Jollyroger.com consists of several subsites, throwing together the Great Books (with Ayn Rand and Rush Limbaugh the latest additions to the Pantheon), fiction, essays, literary chat rooms, gigantic photos of Website founders, reader mail, and links to conservative Websites. As its name implies, Jollyroger.com positions itself as a pirate ship, steered by renegades battling secular-humanist culture. The "Constitution of the Jolly Roger," published under a skull and crossbones, states as much: "All crew members aboard this brigantine are united in their quest to revive Great Literature such as that which has been banned for promoting violence against whales."
That excerpt typifies the main difficulty with the site. The incontestable value of presenting literature from a young perspective gets dragged down to the briny deep when readers have to slog through endless gobs of generic conservative ranting. Editor-in-chief Elliot McGucken '91 yokes literature to conservative politics and devalues both in the process. The conservatism itself isn't so much a problem as the tedious tone and lack of imagination. Consider this typical line from a letter McGucken wrote to President Shapiro and posted on the site: "The feminists, multiculturalists and other resentniks you employ have destroyed the language and eradicated the Western Canon for a good reason--in the context of the Great Books the inferiority of all they pen is exposed." And so it goes throughout Jollyroger.com, with thousands of words jammed on to Web pages that frequently ignore the basic ideas of Website design.
That's a shame, because Jollyroger.com has the potential to present the Western Canon and a diversity (oops! wrong word!) of conservative thought to young people who may know nothing about either. The ad hominem attacks detract from the obvious intelligence behind the site. There are hints of a thoughtful approach to conservatism. One essay quotes philosopher Russel Kirk as rejecting "practical conservatism which has degenerated into mere laudation of private enterprise, economic policy almost wholly surrendered to special interests." That's powerful and provocative, but too rare. The talk-radio tonality is far more common, along with stale Generation X slang--cool, rocks, sucks, stuff--the lingo of the MTV doofuses that Jollyroger.com attacks.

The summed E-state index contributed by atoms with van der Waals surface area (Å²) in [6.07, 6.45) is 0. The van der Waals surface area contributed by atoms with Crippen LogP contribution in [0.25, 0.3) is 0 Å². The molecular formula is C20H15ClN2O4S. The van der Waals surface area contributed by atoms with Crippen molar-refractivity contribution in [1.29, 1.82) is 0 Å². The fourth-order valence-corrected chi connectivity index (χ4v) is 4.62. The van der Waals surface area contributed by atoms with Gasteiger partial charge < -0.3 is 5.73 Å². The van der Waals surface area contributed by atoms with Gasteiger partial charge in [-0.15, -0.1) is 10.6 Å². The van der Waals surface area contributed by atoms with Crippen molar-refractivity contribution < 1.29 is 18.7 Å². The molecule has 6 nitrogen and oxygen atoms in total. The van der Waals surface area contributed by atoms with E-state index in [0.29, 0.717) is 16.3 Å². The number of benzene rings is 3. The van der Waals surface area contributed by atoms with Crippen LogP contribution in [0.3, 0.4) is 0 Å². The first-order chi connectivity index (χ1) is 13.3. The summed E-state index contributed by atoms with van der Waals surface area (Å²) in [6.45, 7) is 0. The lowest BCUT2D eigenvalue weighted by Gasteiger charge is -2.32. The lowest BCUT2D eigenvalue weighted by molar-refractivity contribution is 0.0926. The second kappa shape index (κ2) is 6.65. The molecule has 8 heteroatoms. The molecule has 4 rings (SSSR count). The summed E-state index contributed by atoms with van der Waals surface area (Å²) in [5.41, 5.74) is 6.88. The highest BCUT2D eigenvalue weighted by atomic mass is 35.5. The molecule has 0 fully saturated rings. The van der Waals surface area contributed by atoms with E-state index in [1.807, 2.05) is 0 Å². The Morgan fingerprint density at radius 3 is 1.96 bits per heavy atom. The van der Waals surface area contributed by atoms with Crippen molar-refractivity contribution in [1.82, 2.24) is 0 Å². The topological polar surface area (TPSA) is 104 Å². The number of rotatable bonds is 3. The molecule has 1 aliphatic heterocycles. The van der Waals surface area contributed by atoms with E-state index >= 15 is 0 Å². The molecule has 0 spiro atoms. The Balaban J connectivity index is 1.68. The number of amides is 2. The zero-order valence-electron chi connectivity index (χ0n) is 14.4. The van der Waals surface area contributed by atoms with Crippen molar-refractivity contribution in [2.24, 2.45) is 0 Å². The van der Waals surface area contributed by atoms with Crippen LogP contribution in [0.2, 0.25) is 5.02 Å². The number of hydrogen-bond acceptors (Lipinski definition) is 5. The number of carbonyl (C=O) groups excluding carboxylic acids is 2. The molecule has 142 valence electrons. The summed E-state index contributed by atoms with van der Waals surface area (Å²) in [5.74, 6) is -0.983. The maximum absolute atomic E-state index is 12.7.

So, nice try, terrific idea, but Jollyroger.com would sail a lot sprightlier with some of the polemical barnacles scraped off.
--Van Wallach '80
Van Wallach, a writer in Westport, Connecticut, is an avid Web watcher.
Drifters on the run in a first novel by Fred Leebron '83
Fred G. Leebron '83
A FIRST NOVEL can often miss the mark. The author, anxious to make an impressive literary debut, may unknowingly create a story that is complicated and chaotic. However with an M.F.A., Wallace Stegner Fellowship, and numerous short-fiction awards under his belt, Fred G. Leebron '83 understands the credo of "less is more," and Out West, his first novel, is a spare, yet enthralling, tale of the mayhem that envelops two drifters, Benjamin West and Amber Keenan, in a seedy San Francisco neighborhood.
Madison Smartt Bell '79 analyses structure
A writer's guide that uses short stories as models
Narrative Design: A Writer's Guide to Structure
by Madison Smartt Bell '79
W. W. Norton, $24.95.
MY COPY of this book has stamped in large gold letters on the rear cover the words INSTRUCTOR'S DESK COPY. That is meant to discourage your selling it 10 minutes after flipping through the "examination copy." For this is a textbook, and everyone in my line of work gets many of them in the mail from publishers who hope that you will "adopt" it for your courses and make them a lot of money.
NOTHING LOVED IS EVER LOST, by Dave Burns '53 and Hot Mustard (888-843-0933)--this CD features Burns crooning songs by Porter, Gershwin, Rodgers & Hart, Mercer, Berlin, Kirn, and more.
PRAELUDIUM: ORIGINS OF BACH'S GENIUS, performed by Gavin Black '79 (PGM Recordings, 212-586-4200)--the works are performed on a Fowkes organ.